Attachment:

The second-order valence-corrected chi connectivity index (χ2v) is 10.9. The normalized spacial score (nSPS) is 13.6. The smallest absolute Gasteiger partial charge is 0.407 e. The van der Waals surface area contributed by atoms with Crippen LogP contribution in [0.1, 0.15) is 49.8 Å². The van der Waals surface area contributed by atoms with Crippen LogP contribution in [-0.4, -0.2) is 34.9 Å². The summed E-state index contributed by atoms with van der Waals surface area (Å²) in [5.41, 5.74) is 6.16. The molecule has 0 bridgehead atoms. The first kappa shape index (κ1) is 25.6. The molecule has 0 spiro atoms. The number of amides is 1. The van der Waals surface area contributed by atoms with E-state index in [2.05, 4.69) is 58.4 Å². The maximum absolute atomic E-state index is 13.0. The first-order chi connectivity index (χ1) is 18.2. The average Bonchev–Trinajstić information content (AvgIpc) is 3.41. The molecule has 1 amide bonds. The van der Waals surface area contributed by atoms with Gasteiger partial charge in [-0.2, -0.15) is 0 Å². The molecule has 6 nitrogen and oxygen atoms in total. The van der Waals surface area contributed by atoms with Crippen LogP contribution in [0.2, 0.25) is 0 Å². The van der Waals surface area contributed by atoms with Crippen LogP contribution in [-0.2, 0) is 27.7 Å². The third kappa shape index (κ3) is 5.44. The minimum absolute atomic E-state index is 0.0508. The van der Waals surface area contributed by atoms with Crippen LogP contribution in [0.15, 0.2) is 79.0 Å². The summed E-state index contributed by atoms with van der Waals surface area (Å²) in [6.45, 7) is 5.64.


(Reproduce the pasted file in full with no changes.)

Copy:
The second-order valence-corrected chi connectivity index (χ2v) is 10.9. The normalized spacial score (nSPS) is 13.6. The smallest absolute Gasteiger partial charge is 0.407 e. The van der Waals surface area contributed by atoms with Crippen LogP contribution in [0.1, 0.15) is 49.8 Å². The van der Waals surface area contributed by atoms with Crippen LogP contribution in [-0.4, -0.2) is 34.9 Å². The summed E-state index contributed by atoms with van der Waals surface area (Å²) in [5.41, 5.74) is 6.16. The molecule has 0 bridgehead atoms. The first kappa shape index (κ1) is 25.6. The molecule has 0 spiro atoms. The number of amides is 1. The van der Waals surface area contributed by atoms with E-state index in [2.05, 4.69) is 58.4 Å². The maximum absolute atomic E-state index is 13.0. The first-order chi connectivity index (χ1) is 18.2. The average Bonchev–Trinajstić information content (AvgIpc) is 3.41. The molecule has 1 amide bonds. The van der Waals surface area contributed by atoms with Gasteiger partial charge in [-0.2, -0.15) is 0 Å². The molecule has 6 nitrogen and oxygen atoms in total. The van der Waals surface area contributed by atoms with Crippen LogP contribution in [0.2, 0.25) is 0 Å². The van der Waals surface area contributed by atoms with Crippen LogP contribution in [-0.2, 0) is 27.7 Å². The third kappa shape index (κ3) is 5.44. The minimum absolute atomic E-state index is 0.0508. The van der Waals surface area contributed by atoms with Crippen LogP contribution in [0.15, 0.2) is 79.0 Å². The summed E-state index contributed by atoms with van der Waals surface area (Å²) in [6.45, 7) is 5.64.